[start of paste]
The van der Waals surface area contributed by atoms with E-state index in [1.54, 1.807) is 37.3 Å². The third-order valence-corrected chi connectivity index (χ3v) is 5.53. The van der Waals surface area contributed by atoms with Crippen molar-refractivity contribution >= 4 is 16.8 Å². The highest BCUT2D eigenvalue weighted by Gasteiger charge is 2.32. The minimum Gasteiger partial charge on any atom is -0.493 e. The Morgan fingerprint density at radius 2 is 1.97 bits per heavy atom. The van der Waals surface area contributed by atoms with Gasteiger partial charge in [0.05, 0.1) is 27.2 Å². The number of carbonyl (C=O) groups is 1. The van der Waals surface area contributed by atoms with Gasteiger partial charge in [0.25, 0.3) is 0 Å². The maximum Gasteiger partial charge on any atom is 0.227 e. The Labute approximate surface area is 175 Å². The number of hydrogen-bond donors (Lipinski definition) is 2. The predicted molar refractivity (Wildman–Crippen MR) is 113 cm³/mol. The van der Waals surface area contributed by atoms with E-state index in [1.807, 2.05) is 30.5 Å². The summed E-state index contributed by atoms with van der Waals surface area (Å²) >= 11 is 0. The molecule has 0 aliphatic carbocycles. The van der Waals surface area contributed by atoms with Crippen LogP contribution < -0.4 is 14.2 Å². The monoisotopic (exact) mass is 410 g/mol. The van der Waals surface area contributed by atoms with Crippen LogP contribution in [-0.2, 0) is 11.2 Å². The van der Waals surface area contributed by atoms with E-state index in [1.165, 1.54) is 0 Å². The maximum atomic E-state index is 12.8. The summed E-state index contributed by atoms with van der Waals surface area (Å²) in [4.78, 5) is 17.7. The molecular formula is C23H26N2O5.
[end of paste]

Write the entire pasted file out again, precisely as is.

The van der Waals surface area contributed by atoms with E-state index in [1.54, 1.807) is 37.3 Å². The third-order valence-corrected chi connectivity index (χ3v) is 5.53. The van der Waals surface area contributed by atoms with Crippen molar-refractivity contribution >= 4 is 16.8 Å². The highest BCUT2D eigenvalue weighted by Gasteiger charge is 2.32. The minimum Gasteiger partial charge on any atom is -0.493 e. The Morgan fingerprint density at radius 2 is 1.97 bits per heavy atom. The van der Waals surface area contributed by atoms with Gasteiger partial charge in [0.05, 0.1) is 27.2 Å². The number of carbonyl (C=O) groups is 1. The van der Waals surface area contributed by atoms with Gasteiger partial charge in [0.25, 0.3) is 0 Å². The maximum Gasteiger partial charge on any atom is 0.227 e. The Labute approximate surface area is 175 Å². The number of hydrogen-bond donors (Lipinski definition) is 2. The predicted molar refractivity (Wildman–Crippen MR) is 113 cm³/mol. The van der Waals surface area contributed by atoms with E-state index in [1.807, 2.05) is 30.5 Å². The summed E-state index contributed by atoms with van der Waals surface area (Å²) >= 11 is 0. The molecule has 0 aliphatic carbocycles. The van der Waals surface area contributed by atoms with Crippen LogP contribution < -0.4 is 14.2 Å². The monoisotopic (exact) mass is 410 g/mol. The van der Waals surface area contributed by atoms with Crippen LogP contribution in [-0.2, 0) is 11.2 Å². The van der Waals surface area contributed by atoms with E-state index in [1.165, 1.54) is 0 Å². The maximum atomic E-state index is 12.8. The summed E-state index contributed by atoms with van der Waals surface area (Å²) in [4.78, 5) is 17.7. The molecular formula is C23H26N2O5.